Why following is the next big thing in leadership

Jaime Arredondo
June 28, 2022

As leaders or managers we sometimes want people to follow our orders. To follow the path we planned.

I know I have.

Or we believe that we have to be original, come up with the vision for change on our own and find ways to make others follow us. Or that we need loads of money, influence and a big promotional platform so that we can create the next breakthrough that will change everything for the better.

Some even hire change making consultants and speakers to come into an organisation, get everybody pumped with their research, wisdom and programs, and once they leave the building, most of the organisation revert back to their old habits.

If you’ve also been doing this for a while, you’ve probably figured that making all of this change making is pretty hard to set. 

Solving Hunger With A Simple Idea

The good news is that there is an easier and super effective path to making real change happen. 

Great leaders are those who become great at identifying who to follow.

An example of this simple idea comes from Jerry and Monique Sternin.

They went to Vietnam on a mission to help starving children. The vietnamese government asked them to help fight the problem of malnutrition in the country’s village. But once there, the government announced them that they had six months to produce results. Then they’d head home.

Faced with an impossible timeline to solve the systemic problems of poor sanitation, ignorance, food-distribution patterns, poverty, and a lack of access to good water, they knew that while they were there they could import tactics and outside techniques that they knew would work, but as soon as they’d have to leave, all of their solutions and resources would leave with them. And nothing would change. So they would have to take a different angle. 

They went to seek families who weren’t starving. Moms who weren’t just getting by, but thriving. 

And then they made it easy for these mothers to share their insights with the rest of the group. 

Sounds like common sense, but it’s sometimes pretty hard to accept when we’re all looking to sell OUR solution. OUR idea.

And yet, if we want to make long lasting change, this might be an easier path, and an idea that’s much easier to sell around you.

This is an idea that keeps working over and over. People follow those who share what’s working, whether it’s theirs or not.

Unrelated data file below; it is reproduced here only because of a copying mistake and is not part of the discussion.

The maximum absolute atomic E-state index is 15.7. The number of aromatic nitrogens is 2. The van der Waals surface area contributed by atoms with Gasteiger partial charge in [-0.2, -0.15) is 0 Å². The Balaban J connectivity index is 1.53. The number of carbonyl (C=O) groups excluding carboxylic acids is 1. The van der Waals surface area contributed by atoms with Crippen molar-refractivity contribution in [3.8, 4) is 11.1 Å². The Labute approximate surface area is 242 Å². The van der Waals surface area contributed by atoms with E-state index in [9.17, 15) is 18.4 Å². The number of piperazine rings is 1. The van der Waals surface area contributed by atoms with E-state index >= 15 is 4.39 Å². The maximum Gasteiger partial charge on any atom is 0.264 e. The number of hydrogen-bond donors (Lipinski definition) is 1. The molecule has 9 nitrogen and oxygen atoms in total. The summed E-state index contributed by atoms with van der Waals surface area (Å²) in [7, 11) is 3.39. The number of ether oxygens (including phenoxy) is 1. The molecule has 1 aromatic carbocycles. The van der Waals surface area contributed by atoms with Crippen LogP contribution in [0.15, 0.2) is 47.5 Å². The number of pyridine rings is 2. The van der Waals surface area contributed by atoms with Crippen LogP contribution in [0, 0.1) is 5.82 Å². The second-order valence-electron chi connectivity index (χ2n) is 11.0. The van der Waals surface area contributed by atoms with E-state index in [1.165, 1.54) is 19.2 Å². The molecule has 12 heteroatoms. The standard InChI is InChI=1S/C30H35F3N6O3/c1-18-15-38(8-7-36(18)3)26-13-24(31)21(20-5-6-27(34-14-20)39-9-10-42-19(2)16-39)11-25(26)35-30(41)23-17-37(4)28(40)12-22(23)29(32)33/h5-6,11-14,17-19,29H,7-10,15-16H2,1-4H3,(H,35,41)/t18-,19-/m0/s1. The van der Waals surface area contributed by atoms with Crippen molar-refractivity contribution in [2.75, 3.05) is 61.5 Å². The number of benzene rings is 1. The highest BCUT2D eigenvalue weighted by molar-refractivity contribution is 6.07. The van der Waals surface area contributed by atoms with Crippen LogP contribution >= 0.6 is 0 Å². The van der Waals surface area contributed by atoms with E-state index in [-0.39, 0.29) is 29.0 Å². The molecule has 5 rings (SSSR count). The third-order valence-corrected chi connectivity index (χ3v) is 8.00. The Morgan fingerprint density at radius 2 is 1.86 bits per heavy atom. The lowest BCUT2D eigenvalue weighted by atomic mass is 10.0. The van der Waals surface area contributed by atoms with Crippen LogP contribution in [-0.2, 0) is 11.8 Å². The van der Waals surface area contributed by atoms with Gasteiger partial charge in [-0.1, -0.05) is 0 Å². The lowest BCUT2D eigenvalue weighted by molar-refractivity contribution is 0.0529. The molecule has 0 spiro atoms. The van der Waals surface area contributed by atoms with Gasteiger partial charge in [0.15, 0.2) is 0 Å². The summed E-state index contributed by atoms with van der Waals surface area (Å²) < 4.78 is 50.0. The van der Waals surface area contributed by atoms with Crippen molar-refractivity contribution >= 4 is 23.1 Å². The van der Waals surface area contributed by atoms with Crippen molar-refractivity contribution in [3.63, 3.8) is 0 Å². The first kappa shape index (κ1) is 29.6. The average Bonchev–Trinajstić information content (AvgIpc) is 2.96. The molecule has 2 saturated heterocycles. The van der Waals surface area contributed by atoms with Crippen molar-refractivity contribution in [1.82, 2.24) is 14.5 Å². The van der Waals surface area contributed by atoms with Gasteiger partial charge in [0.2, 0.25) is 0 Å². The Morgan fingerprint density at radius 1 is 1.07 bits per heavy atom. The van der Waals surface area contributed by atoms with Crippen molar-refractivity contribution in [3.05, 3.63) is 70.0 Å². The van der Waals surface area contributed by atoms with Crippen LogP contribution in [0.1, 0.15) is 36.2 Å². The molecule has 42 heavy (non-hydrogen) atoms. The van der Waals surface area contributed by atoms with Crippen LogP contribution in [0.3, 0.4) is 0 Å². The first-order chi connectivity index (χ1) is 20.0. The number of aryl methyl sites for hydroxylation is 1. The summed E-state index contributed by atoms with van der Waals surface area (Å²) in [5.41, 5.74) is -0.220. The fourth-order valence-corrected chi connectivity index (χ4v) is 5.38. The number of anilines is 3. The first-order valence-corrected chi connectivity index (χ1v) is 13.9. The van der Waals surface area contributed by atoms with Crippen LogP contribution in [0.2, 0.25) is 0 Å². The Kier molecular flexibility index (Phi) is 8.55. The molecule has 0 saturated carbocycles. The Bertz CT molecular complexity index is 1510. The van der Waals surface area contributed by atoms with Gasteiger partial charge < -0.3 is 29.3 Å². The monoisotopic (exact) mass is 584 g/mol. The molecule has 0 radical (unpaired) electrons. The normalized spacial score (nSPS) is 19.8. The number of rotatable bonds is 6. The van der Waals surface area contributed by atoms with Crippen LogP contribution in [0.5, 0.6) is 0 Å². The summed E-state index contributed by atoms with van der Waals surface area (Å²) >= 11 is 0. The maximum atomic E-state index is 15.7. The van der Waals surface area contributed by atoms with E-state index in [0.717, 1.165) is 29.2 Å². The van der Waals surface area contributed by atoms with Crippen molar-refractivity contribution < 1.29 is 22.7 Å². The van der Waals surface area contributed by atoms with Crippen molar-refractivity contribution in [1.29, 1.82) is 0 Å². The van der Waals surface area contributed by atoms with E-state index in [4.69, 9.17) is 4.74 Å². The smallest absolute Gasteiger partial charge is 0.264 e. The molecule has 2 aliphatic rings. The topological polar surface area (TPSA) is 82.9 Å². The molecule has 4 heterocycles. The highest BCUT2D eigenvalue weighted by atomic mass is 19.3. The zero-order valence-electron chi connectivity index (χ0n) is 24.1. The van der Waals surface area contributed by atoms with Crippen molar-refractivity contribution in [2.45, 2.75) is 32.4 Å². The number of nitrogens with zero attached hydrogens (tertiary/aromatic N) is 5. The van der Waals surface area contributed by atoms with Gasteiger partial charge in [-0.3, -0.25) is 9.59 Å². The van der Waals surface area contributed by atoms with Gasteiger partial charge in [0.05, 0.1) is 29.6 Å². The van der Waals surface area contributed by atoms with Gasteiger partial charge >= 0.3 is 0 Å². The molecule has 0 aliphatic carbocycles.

But this idea doesn’t apply only to helping solve malnutrition.

With BrainPickings, Maria Popova has built one of the biggest blogs out there by curating and promoting books she’s loved and getting millions of readers on her blog.

FreeCodeCamp is getting millions of views on its Youtube and blog channels by sharing tutorials of little known experts that teach how to learn to code and get a developer job.

Instructables has created a way for people to spread their DIY tutorials. 

Github has made the same thing by giving a way for people to share their code and get it to spread.

And many other media platforms, like TED, Tim Ferriss or Marie Forleo, invite people to speak about different disciplines and share new ideas that are bound to make change happen.

The formula is simple:

This idea saves children’s lives every day. And all it took for the Sternins was to find the mom with the healthy kids. And then they helped the others in the village notice what she was doing. They gave that mom a spotlight, encouraging her to keep it up and, more importantly, encouraging others to follow her lead and offer incentives to adopt a new behavior.  

There are people out there pioneering ideas that need new leaders to take them mainstream. People doing reforestation. Creating new ways of doing regenerative agriculture. But also people making a difference in art, culture, transportation, business, marketing, manufacturing, energy, water stress, waste, biodiversity, and so many other different fields that need change to keep happening. 

Look for the deviants doing things right. By helping them spread their practice you’re spreading change much faster than if you started from scratch. And people will start following you, asking you to do it again and again.

Credits: This article was inspired by a story from Tribes, by Seth Godin and Positive Deviant, by David Dorsey in Fast Company

Thank you for reading this far. I'd love to hear from you and from what you might be wondering on how to make positive change spread. To ask a question just write in the comments below or hit me up in the contact section. Every week I'll pick one or two questions and will do my best to answer them.

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Photo by Andhika Soreng on Unsplash

Written by:
Jaime Arredondo
Creator at Bold & Open. Deconstructing how to turn radical ideas into transformative impact.

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